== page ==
Prominent Egyptian blogger back behind bars | News | Al Jazeera

Prominent Egyptian blogger back behind bars

Abdel Fattah, a major voice of Egypt's youth activists, had been bailed on charges of organising illegal protests.

    Prominent Egyptian blogger back behind bars
    Alaa and sister Sanaa are among thousands thrown in jail for defying a law barring unauthorised protests [AP]

    An Egyptian court has ordered prominent activist, Alaa Abdel Fattah, back to jail after he was previously freed on bail during a trial for taking part in an illegal protest.

    Activist Mona Seif, Alaa's sister, told the AFP news agency on Monday that Abdel Fattah had been taken into custody after a hearing in an ongoing trial for breaching a draconian anti-protest law. 

    All the country's youths are targeted.

    Leila Soueif, Abdel Fattah's mother

    The arrest of Abdel Fattah, 32, came a day after another sister, 20-year-old Sanaa Seif, who was tried alongside 22 others, was handed a three-year sentence in a separate case for breaking the same law.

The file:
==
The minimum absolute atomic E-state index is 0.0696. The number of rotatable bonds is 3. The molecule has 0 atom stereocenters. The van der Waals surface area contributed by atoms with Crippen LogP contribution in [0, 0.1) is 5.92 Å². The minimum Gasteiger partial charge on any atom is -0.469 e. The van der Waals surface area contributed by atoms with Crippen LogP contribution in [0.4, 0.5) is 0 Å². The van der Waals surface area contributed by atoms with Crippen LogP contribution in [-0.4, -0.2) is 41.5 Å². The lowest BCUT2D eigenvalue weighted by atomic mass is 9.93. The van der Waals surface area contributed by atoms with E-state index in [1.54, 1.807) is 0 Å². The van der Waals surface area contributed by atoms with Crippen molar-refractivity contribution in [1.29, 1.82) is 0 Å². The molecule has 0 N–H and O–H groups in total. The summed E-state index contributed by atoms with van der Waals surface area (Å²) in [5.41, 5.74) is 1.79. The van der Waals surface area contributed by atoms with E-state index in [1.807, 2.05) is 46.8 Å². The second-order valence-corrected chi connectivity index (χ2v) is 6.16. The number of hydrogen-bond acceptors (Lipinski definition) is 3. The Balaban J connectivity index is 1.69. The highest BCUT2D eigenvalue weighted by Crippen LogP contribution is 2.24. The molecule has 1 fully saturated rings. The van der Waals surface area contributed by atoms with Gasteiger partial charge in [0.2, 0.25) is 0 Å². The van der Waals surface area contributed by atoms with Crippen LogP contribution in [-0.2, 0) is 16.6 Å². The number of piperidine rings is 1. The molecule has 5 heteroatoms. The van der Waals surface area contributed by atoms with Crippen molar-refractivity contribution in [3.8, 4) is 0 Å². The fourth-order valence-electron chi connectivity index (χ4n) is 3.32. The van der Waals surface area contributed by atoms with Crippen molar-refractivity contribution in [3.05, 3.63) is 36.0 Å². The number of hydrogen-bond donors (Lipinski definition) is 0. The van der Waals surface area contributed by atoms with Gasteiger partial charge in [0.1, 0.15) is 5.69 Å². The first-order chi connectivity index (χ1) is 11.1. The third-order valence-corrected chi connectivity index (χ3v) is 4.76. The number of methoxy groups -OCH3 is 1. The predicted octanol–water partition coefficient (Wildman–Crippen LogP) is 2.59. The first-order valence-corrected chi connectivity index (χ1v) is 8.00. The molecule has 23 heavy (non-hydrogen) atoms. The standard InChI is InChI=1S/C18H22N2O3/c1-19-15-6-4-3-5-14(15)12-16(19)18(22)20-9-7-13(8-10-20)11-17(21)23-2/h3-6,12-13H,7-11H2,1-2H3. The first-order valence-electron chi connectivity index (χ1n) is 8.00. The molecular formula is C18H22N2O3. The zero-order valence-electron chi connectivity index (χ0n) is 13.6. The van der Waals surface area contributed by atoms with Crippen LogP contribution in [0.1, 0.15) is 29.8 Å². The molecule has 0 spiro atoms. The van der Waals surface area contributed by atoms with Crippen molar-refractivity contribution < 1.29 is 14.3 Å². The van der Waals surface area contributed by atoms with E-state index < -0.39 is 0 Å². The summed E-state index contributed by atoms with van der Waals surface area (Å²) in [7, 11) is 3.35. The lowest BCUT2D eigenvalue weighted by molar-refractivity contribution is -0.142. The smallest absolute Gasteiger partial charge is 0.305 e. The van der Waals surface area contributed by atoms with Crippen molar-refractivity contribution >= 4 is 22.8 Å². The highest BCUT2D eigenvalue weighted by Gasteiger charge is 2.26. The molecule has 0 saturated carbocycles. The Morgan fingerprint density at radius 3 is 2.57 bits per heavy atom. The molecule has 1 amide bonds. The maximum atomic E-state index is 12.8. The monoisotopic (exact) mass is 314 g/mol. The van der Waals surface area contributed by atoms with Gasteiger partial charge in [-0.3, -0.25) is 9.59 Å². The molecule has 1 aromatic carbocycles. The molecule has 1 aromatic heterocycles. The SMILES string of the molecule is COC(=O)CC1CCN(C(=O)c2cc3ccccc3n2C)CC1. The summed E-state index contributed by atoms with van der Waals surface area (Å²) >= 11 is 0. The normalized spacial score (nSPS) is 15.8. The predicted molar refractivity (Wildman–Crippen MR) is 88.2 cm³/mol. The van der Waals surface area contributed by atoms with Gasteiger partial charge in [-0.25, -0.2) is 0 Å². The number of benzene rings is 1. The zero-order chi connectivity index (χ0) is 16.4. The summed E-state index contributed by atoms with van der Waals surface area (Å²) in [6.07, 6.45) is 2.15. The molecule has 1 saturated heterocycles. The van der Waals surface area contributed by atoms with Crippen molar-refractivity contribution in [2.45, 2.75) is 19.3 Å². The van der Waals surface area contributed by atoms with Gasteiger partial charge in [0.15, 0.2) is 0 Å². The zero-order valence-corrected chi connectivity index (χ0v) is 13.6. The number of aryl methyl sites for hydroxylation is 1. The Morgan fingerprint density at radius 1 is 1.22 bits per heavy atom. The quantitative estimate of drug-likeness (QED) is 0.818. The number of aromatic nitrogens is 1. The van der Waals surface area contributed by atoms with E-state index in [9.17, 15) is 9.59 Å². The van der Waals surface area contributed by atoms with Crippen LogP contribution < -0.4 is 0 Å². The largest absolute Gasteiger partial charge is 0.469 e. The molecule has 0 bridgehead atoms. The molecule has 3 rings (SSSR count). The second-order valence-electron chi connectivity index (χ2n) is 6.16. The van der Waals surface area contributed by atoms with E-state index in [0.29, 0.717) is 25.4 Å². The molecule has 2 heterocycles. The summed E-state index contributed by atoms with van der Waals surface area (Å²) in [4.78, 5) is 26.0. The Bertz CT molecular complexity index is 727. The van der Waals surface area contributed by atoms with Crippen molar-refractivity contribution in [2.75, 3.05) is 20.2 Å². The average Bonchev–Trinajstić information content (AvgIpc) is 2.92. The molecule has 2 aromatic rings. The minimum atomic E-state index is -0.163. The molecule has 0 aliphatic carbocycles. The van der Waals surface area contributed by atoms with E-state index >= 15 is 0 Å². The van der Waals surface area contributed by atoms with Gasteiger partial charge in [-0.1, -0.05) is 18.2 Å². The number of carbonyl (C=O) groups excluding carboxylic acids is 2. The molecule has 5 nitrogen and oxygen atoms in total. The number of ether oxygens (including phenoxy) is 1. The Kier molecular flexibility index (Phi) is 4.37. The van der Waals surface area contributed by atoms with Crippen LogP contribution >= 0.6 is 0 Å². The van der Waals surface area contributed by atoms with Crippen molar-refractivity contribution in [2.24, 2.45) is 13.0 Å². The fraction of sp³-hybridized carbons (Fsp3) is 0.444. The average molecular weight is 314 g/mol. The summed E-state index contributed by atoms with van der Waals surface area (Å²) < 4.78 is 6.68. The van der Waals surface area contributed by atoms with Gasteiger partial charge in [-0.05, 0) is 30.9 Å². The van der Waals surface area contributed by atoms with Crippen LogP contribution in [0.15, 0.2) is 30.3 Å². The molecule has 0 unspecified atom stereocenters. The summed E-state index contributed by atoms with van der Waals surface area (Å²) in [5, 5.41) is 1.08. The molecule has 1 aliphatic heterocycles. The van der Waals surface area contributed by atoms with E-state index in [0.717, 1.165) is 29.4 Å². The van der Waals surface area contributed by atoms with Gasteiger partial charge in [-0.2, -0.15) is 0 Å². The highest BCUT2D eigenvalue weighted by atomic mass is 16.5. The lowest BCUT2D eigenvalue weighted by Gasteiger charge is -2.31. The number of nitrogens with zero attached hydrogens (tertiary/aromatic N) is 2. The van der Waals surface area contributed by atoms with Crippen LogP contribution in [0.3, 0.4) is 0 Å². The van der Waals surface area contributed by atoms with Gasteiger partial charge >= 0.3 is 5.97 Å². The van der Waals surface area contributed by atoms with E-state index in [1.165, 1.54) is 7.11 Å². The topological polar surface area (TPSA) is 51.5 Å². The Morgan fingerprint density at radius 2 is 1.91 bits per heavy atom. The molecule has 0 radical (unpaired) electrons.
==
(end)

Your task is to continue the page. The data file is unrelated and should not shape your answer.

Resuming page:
The legislation has drawn sharp criticism, both in Egypt and abroad.

    The bill, which stipulates that protests cannot be held without a government stamp, initially targeted backers of deposed former president, Mohamed Morsi, but it has since targeted secular and youth activists such as Abdel Fattah.

    The blogger was among a group who spearheaded an uprising against veteran leader Hosni Mubarak in 2011 and later backed the overthrow of Morsi.

    Abdel Fattah was convicted in June for organising an unauthorised demonstration in November 2013 and assaulting a police officer. He was sentenced to 15 years in prison, but was granted a retrial in August.

    He was freed on bail the following month. 

    Activist clan

    A crackdown on perceived government opponents has left at least 1,400 people dead and thousands in prison, most of them supporters of Morsi. 

    "All the country's youths are targeted," Abdel Fattah's mother, Leila Soueif, said after the hearing.

    US State Department spokeswoman, Jen Psaki, voiced concern for the fate of Abdel Fattah.

    "We urge Egypt's leadership to quickly complete its review of the demonstration law and to release an amended version that will enable full freedom of expression and association," Psaki told reporters.

    The siblings come from a family of prominent activists. Their father, the late Ahmed Seif al-Islam, was a longtime rights lawyer who was repeatedly imprisoned. Their sister Mona is also an activist.

    SOURCE: Agencies


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